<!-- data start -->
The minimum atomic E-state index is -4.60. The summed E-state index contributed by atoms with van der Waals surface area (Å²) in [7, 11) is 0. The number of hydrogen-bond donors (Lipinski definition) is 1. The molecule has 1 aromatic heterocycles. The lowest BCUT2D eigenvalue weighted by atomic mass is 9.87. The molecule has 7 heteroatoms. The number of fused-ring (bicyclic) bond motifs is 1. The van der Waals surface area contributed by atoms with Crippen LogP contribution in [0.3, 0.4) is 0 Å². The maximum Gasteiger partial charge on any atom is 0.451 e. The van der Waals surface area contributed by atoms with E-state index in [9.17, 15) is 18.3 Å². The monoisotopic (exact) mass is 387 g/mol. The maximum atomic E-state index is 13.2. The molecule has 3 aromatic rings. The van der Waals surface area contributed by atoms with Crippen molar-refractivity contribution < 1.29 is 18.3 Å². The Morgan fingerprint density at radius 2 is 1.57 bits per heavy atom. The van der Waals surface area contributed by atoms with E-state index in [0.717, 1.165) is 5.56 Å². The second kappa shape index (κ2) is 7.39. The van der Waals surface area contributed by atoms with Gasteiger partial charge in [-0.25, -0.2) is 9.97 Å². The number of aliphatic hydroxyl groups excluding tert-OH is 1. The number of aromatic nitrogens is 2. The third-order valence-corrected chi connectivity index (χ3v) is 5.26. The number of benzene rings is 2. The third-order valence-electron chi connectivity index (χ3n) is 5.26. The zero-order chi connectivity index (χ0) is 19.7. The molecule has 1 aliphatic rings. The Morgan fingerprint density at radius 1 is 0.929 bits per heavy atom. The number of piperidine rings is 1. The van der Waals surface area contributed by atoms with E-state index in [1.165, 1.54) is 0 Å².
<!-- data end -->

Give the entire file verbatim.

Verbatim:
The minimum atomic E-state index is -4.60. The summed E-state index contributed by atoms with van der Waals surface area (Å²) in [7, 11) is 0. The number of hydrogen-bond donors (Lipinski definition) is 1. The molecule has 1 aromatic heterocycles. The lowest BCUT2D eigenvalue weighted by atomic mass is 9.87. The molecule has 7 heteroatoms. The number of fused-ring (bicyclic) bond motifs is 1. The van der Waals surface area contributed by atoms with Crippen LogP contribution in [0.3, 0.4) is 0 Å². The maximum Gasteiger partial charge on any atom is 0.451 e. The van der Waals surface area contributed by atoms with E-state index in [9.17, 15) is 18.3 Å². The monoisotopic (exact) mass is 387 g/mol. The maximum atomic E-state index is 13.2. The molecule has 3 aromatic rings. The van der Waals surface area contributed by atoms with Crippen molar-refractivity contribution < 1.29 is 18.3 Å². The Morgan fingerprint density at radius 2 is 1.57 bits per heavy atom. The van der Waals surface area contributed by atoms with E-state index in [0.717, 1.165) is 5.56 Å². The second kappa shape index (κ2) is 7.39. The van der Waals surface area contributed by atoms with Gasteiger partial charge in [-0.25, -0.2) is 9.97 Å². The number of aliphatic hydroxyl groups excluding tert-OH is 1. The number of aromatic nitrogens is 2. The third-order valence-corrected chi connectivity index (χ3v) is 5.26. The number of benzene rings is 2. The third-order valence-electron chi connectivity index (χ3n) is 5.26. The zero-order chi connectivity index (χ0) is 19.7. The molecule has 1 aliphatic rings. The Morgan fingerprint density at radius 1 is 0.929 bits per heavy atom. The number of piperidine rings is 1. The van der Waals surface area contributed by atoms with E-state index in [1.165, 1.54) is 0 Å².